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Drunk Driving. Rape.

8 June 2016

Yesterday in Kalamazoo, a man driving a pickup truck, which had been repeatedly reported as erratic, plowed into a group of cyclists, killing five and injuring four. It hasn’t been reported yet that the man was intoxicated, but the case bears all the hallmarks of a drunk-driving atrocity. I’m sensitive to this issue on both sides.

Anyone who’s read this blog for long know that I drove drunk constantly for about 10 years. I drove drunk during the day and at night. I drove while continuing to drink whiskey. I drove on city streets and highways. I drove drunk with people in my car who didn’t know I was drunk. I liked driving drunk. Sometimes I would drive drunk even when I had no particular place to go.

My behavior was depressingly typical of alcoholics – and others who drink problematically, whether they are alcohol dependent or not. In the rooms of Alcoholics Anonymous I hear stories almost every single meeting about driving drunk. And I don’t just mean having had a drink or four. I mean blackout falling down barely conscious world spinning drunk. That’s how I drove. That’s how most of us drove.

I don’t know how many members of AA there are. Some say as many as two million. But I know that recovered drunks are a small subset of drunks. I’m guessing somewhere around 3-5% of American drivers drive drunk on a regular basis. As cars have gotten safer, fewer people die. So the problem recedes into the background, because fewer traffic deaths means fewer headlines. But the crashes keep happening.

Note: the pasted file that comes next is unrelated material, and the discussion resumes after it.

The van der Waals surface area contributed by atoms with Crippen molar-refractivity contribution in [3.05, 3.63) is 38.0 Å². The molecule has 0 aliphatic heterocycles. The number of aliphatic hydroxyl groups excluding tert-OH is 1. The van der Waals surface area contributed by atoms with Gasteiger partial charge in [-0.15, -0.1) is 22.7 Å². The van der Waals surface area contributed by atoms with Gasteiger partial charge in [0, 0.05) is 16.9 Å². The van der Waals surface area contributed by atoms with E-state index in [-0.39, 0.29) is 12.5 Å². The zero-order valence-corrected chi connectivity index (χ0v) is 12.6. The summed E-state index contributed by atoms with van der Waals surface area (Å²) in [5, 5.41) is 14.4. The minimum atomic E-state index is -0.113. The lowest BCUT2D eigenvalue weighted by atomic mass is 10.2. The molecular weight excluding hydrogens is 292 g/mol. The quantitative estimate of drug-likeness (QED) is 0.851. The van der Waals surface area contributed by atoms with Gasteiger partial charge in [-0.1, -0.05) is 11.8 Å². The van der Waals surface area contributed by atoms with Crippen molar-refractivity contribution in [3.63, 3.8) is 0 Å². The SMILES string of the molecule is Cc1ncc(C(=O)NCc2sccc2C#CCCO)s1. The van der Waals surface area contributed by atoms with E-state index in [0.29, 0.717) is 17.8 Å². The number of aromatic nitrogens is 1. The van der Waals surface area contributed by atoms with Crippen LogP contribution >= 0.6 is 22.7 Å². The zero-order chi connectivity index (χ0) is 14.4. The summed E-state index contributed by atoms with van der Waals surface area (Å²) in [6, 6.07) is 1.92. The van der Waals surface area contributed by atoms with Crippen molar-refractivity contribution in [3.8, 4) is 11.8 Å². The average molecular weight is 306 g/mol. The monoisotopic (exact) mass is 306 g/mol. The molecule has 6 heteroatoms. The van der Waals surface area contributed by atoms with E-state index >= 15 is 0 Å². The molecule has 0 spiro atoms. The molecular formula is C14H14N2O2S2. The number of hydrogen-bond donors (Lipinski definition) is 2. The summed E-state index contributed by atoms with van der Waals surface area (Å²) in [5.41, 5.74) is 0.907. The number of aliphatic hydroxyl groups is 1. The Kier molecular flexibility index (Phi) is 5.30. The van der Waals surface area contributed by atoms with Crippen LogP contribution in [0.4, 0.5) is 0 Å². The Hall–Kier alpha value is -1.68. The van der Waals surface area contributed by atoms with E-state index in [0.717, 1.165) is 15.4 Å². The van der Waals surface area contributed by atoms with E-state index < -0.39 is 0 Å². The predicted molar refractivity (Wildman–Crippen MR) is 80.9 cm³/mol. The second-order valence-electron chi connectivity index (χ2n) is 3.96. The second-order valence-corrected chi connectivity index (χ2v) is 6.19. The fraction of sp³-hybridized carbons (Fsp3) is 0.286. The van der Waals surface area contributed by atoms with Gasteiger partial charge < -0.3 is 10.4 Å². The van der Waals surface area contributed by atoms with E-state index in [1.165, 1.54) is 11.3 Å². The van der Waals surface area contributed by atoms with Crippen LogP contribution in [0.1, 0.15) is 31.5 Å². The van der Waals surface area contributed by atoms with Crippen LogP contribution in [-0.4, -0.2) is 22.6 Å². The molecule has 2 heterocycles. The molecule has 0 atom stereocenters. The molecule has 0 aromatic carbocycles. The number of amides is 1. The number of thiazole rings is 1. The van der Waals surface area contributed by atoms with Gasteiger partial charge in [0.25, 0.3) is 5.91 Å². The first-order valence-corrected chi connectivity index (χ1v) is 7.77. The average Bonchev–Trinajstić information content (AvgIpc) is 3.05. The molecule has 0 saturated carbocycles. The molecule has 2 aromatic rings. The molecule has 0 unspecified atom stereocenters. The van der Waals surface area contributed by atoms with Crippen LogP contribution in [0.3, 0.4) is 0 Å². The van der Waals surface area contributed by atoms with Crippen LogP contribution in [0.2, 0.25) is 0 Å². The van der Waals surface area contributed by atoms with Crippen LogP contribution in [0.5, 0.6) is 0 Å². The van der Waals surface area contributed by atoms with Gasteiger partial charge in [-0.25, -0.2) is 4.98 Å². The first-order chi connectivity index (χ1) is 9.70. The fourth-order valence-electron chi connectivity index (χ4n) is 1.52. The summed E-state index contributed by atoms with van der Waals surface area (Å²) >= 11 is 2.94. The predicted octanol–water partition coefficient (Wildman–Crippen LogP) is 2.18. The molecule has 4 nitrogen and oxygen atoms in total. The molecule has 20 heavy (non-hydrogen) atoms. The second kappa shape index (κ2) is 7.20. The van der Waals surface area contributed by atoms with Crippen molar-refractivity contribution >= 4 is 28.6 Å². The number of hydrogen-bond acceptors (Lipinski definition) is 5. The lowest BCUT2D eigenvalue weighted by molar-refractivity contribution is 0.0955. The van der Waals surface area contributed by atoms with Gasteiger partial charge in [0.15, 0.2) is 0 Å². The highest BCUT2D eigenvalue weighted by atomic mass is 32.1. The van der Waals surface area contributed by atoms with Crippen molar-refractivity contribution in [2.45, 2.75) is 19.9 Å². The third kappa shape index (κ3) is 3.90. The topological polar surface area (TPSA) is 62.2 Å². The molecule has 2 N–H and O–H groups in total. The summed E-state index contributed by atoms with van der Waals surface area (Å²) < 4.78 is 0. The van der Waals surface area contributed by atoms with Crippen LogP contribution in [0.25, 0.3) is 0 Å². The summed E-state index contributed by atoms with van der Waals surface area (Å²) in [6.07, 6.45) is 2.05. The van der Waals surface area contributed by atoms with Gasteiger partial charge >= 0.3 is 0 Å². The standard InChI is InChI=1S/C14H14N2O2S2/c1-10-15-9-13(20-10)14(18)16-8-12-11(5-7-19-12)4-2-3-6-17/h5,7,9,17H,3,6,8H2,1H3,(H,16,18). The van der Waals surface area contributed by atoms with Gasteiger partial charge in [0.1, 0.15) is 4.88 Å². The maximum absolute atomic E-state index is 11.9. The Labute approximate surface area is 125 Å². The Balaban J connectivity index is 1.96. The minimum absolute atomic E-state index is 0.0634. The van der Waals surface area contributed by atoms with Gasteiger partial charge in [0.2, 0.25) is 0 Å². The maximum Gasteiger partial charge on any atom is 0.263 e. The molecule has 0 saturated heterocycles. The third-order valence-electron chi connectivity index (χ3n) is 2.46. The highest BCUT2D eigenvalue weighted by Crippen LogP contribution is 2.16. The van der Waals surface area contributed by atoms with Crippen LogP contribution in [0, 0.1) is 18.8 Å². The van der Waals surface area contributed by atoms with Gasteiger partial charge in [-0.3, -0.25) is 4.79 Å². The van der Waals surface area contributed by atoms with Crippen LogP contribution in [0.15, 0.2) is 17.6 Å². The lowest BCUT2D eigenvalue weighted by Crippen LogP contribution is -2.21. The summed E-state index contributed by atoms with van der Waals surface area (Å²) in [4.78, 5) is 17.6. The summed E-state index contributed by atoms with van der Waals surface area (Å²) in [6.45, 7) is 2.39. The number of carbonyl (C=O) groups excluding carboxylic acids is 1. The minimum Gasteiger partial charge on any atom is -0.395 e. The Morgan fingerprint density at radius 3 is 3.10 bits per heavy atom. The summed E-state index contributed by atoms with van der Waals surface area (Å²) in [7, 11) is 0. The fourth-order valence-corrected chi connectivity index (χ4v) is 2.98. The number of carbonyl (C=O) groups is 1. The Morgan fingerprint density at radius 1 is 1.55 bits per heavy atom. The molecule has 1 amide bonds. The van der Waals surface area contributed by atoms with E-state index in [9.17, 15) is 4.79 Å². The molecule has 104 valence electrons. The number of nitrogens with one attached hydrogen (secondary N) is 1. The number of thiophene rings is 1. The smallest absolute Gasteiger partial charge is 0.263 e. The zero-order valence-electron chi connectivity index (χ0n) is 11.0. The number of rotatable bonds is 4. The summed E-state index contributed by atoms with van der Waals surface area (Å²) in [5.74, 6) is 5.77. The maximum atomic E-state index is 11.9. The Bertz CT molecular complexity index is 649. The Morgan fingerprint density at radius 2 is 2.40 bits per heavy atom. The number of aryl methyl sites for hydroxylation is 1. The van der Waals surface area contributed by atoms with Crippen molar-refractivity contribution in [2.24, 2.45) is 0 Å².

I’m also a cyclist now. And I fear drivers being drunk or distracted. I maintain a high level of vigilance and alertness to my surroundings. But as this incident shows, there’s not much you can do if someone is truly dangerous. I’m a bike. They’re a car. I’m going to lose. This is why I do most of my training on paved trails rather than on roads. Cars are just too dangerous. Luckily, there’s a paved trail near me that goes for about 25 miles.

I’ve heard that in America, if you want to get away with killing someone, do it drunk behind the wheel of a car. You’ll get 2-3 years and a lot of time off for good behavior. This is when I would reiterate my position: alcohol makes it worse, not better. Alcohol is not a mitigating factor. I’m sure this person – if he was drunk – will say that he would never have done such a thing sober and he is sick, not malicious.

An alcoholic is sick, certainly. But we are also malicious. While we drink, we do not care about your life or your rights or your autonomy or your liberty. We know it’s wrong to drink and drive. We don’t care. We drink anyway, we like driving drunk, we drive anyway. We kill. On purpose. Because we prefer us being drunk to you being alive.

Alcohol is not an excuse. Look at the Stanford rape case. The victim was drunk. The perpetrator was drunk. Neither of these things diminishes the rape, its severity, its heinousness, or the consequences to the victim. Nor should it diminish the consequences to the rapist. If anything, it should elevate them. We drink specifically in order to give ourselves permission to do things we normally would not do.

Do not accept the myth that my illness – alcoholism – excuses me from culpability for my actions. It does not. Alcohol does not excuse us. It reveals and enables our darker, more malignant designs.

One Comment leave one →
  1. Syd permalink
    25 June 2016 11:44

    Scary statistics. I had three near misses due to someone texting or driving drunk. Both can have equally tragic consequences.

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